In November, however, just a couple of weeks before the rule was set to go into effect, three federal district courts in California, New York and Washington, said the rule was unconstitutional and completely vacated it. It remains in effect in other districts, however, and HHS could appeal the decisions.
On Nov. 1, HHS also issued a new rule that similarly would allow discrimination against LGBTQ people and others by all recipients of HHS grants, including foster care and adoption agencies as well as programs dedicated to youth homelessness, HIV, sexually transmitted infections and substance abuse prevention, among others. While 10 states — Alabama, Kansas, Michigan, Mississippi, North Dakota, Oklahoma, South Carolina, South Dakota, Texas and Virginia — already allow child service agencies to discriminate in foster care and adoption similarly, the new HHS rule would enshrine such discrimination at the federal level and extend it to the full range of HHS services.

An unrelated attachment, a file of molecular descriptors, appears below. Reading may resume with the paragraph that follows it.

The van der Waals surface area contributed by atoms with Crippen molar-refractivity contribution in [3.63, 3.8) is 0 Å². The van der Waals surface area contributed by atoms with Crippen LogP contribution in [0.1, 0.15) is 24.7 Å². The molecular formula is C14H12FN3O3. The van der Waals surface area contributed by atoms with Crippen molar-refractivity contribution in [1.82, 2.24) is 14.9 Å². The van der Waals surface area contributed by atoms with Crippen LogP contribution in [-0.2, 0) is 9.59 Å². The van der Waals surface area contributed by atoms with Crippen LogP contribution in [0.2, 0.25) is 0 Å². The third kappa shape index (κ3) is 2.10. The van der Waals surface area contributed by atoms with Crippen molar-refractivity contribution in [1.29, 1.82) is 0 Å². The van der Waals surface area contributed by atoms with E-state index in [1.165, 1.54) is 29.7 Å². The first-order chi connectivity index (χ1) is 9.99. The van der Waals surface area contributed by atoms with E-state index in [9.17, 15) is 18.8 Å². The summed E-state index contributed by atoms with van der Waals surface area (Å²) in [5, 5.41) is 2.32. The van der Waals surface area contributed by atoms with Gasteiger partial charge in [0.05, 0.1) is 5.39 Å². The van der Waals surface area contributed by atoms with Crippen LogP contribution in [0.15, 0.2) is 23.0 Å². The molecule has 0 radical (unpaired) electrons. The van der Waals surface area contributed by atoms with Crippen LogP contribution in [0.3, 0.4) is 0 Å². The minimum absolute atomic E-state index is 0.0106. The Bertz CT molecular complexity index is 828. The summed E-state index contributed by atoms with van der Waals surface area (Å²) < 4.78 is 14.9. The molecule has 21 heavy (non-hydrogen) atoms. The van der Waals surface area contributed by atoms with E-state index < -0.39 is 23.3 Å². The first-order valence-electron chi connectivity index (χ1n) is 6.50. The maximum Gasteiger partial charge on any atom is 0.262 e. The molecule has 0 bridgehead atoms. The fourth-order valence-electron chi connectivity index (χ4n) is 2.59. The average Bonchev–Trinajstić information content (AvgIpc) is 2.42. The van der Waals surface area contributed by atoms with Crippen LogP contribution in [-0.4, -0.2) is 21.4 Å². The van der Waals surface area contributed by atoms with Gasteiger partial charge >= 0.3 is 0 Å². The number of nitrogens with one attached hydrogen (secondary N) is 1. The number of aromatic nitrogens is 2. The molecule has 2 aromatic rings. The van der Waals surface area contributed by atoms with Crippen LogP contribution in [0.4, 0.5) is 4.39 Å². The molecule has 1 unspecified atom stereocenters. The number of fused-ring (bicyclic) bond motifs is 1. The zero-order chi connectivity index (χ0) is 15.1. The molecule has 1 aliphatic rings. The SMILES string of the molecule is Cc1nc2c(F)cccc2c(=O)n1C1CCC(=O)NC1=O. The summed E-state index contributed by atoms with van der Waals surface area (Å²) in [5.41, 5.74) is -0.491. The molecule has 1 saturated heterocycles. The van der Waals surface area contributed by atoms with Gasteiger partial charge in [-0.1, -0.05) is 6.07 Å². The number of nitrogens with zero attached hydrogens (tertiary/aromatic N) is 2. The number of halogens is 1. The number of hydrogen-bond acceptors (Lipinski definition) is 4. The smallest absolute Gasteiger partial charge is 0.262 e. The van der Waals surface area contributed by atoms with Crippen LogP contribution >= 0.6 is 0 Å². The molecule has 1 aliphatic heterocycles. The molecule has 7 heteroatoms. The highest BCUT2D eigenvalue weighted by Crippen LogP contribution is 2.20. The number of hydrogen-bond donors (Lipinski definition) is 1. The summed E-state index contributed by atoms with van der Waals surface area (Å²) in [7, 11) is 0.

The State Department also showed its anti-LGBTQ side. Two married, two-dad couples sued the department for refusing to recognize the U.S. citizenship of their children, born via surrogacy abroad, even though the parents are all citizens. These families join two other same-sex couples, each of which has at least one U.S. citizen parent who has been fighting the department over their children’s citizenship for several years.
On the state level, both New York and Rhode Island saw the failure of bills that would have more effectively protected families formed through assisted reproduction by offering cheaper and easier ways to ensure firm legal recognition of nonbiological parents. The New York bill would also have legalized gestational surrogacy — when the surrogate does not contribute the egg.